We all fancy ourselves armchair managers or voyeurs who can predict a line-up or substitution or a transfer. We sit at home, pint in hand, and we figure that we know what’s best for our club. And a few weeks ago when the rumor mill was churning about the end of the transfer window and who would/wouldn’t be leaving their clubs, all of our eyes shifted to the rumors about our Ravel Morrison. The enigmatic player who had only made 3 League Cup appearances was suddenly the talk of the United Kingdom. The buzz about this player was a mix of the good and the bad. The best academy player since Scholes mixed with the attitude of someone like Balotelli. In his limited appearances for the club, he had become a cult legend. If he made the bench, Twitter exploded. If he made it on the pitch, Twitter imploded. The only thing that was for certain was that all Reds wanted him to come through the ranks and live up to the billing he brought with him. As of January 31st, that door closed with the closing of the transfer window.
In the article “Morrison vs. Morrison” I wrote two weeks before the window closed, I wrote down what I felt would most likely happen. On 1/31, those hunches, and fears, were realized when he left for West Ham. People took to the Internet to vent their frustrations that we couldn’t hold on to him or to lambast him for wanting to leave. As much as it hurts to see such a talent leave our club, the one thing people shouldn’t be is surprised. His exit was in the making years ago. I was never sure how bright his star would shine, but I always feared it wouldn’t be brightest in Manchester. Morrison is a tabloid’s wet dream. I’ve been to Manchester, and as lovely as it is, the city isn’t big enough for our club and for Morrison. It was a showdown in the vein of the OK Corral. When the dust settled, there was really only one outcome and it was Morrison riding off into the sunset, destined for a life outside the city of Manchester.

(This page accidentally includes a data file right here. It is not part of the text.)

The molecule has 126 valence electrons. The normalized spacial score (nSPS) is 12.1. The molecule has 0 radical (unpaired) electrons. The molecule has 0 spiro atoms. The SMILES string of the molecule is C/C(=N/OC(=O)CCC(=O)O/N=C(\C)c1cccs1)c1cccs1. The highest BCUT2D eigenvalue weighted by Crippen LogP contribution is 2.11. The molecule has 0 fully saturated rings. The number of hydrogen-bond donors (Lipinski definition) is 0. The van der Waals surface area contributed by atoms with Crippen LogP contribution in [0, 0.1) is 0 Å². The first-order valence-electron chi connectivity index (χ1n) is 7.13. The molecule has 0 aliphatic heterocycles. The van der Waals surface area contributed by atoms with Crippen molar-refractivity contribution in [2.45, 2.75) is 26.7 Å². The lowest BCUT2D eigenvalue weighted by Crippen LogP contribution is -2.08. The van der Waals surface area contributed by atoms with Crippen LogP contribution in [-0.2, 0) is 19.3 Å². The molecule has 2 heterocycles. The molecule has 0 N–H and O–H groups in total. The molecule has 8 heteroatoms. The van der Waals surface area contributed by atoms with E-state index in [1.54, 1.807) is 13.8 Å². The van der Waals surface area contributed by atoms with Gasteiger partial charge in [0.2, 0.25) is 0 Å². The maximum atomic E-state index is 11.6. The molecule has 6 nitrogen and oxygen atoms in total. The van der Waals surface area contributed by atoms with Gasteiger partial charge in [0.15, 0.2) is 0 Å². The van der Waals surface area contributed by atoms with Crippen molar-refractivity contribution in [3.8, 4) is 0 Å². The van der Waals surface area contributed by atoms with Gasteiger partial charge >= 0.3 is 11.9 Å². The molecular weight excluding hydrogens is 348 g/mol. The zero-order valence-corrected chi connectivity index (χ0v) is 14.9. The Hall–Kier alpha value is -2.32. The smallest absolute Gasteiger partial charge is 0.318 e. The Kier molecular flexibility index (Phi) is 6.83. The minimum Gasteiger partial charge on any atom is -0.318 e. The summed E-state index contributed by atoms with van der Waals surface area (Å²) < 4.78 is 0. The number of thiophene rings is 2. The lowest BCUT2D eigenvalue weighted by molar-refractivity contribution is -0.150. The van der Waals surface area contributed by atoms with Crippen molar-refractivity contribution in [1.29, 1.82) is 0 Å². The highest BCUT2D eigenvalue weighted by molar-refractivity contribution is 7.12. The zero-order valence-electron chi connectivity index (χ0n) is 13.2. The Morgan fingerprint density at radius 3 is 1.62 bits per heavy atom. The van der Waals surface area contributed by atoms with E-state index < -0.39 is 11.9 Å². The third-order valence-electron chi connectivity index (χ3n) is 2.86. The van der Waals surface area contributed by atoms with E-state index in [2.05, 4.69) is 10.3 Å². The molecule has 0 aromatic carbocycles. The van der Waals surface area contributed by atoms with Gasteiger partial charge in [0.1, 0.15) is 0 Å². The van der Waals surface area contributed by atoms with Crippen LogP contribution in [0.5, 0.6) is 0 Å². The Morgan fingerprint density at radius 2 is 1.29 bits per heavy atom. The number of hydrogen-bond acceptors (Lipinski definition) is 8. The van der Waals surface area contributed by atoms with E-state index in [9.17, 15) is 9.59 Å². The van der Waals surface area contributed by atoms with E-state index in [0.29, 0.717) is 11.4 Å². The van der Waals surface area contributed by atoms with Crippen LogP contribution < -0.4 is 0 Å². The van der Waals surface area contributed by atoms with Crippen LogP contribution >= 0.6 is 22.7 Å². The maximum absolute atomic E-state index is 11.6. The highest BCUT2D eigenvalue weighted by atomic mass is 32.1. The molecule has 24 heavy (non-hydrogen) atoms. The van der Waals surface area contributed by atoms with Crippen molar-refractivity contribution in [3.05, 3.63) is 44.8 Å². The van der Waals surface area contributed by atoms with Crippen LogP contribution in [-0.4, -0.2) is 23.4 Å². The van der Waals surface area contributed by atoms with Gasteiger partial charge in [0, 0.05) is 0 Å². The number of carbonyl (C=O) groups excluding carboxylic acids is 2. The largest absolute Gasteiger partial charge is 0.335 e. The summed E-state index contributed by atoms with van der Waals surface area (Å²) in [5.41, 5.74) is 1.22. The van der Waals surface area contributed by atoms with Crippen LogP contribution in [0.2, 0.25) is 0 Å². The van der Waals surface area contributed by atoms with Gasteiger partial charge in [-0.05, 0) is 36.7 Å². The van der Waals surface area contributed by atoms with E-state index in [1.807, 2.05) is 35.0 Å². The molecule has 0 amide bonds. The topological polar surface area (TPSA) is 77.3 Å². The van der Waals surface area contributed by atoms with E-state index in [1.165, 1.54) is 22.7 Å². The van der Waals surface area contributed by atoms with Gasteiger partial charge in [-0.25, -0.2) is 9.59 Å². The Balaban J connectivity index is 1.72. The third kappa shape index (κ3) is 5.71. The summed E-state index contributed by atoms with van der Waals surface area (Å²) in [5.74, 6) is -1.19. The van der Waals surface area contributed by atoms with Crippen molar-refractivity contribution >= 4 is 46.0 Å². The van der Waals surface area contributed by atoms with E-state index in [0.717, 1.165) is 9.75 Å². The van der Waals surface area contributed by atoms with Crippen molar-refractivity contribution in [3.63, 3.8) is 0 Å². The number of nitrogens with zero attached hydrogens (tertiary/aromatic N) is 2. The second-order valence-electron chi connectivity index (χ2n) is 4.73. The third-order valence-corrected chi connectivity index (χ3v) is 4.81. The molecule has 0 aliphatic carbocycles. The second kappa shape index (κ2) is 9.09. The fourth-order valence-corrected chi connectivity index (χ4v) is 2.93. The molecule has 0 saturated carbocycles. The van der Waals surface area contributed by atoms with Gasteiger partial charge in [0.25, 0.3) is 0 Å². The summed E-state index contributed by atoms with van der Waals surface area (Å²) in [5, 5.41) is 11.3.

People speculated where he’d go. People speculated what the fee would be. People speculated as to whether it would be a loan or a permanent deal. First, people were sure he was going to Italy. Then people were sure he’d be loaned out. People thought he might end up at City. Then we read that he was headed for the Championship on a permanent deal. Cue a wave. What I will say is that I’ve never been fickle on my thoughts about Morrison. You can see them in my articles. You can see them in my tweets. If he didn’t want to be here, then I didn’t want him here. It was that simple. I refuse to believe that you can fundamentally change who someone is. As promising as this talent was, it just wasn’t meant to be and that really shouldn’t be a shock to anyone.
The UK is a place where nothing is off-limits in the press and tabloids. So, it was really a match made in heaven. The bad boy from up north comes riding into London, baggage in tow. No doubt we’ll read about Morrison getting into an early morning fight in a bar with the hooligans on Green Street. No doubt we’ll read about a row he’s gonna have with Big Sam. No doubt we’ll read about some (and watch some) lovely goals at West Ham. The kid has raw talent, there’s no denying that. But the kid also has some raw emotions and manners. That equation never yields truly predictable results. In the end, I feel that he just wasn’t destined for United. Seems he is destined for the newspapers.
Follow me on Twitter at @JasTheDevil
What, Manchester isn’t big enough for our club? Where do you wanna move it, London?
You’ve TOTALLY missed the point, haven’t you? Nowhere does it say that Manchester isn’t big enough for the club, does it? I was using the “this place isn’t big enough for the both of us” comparison.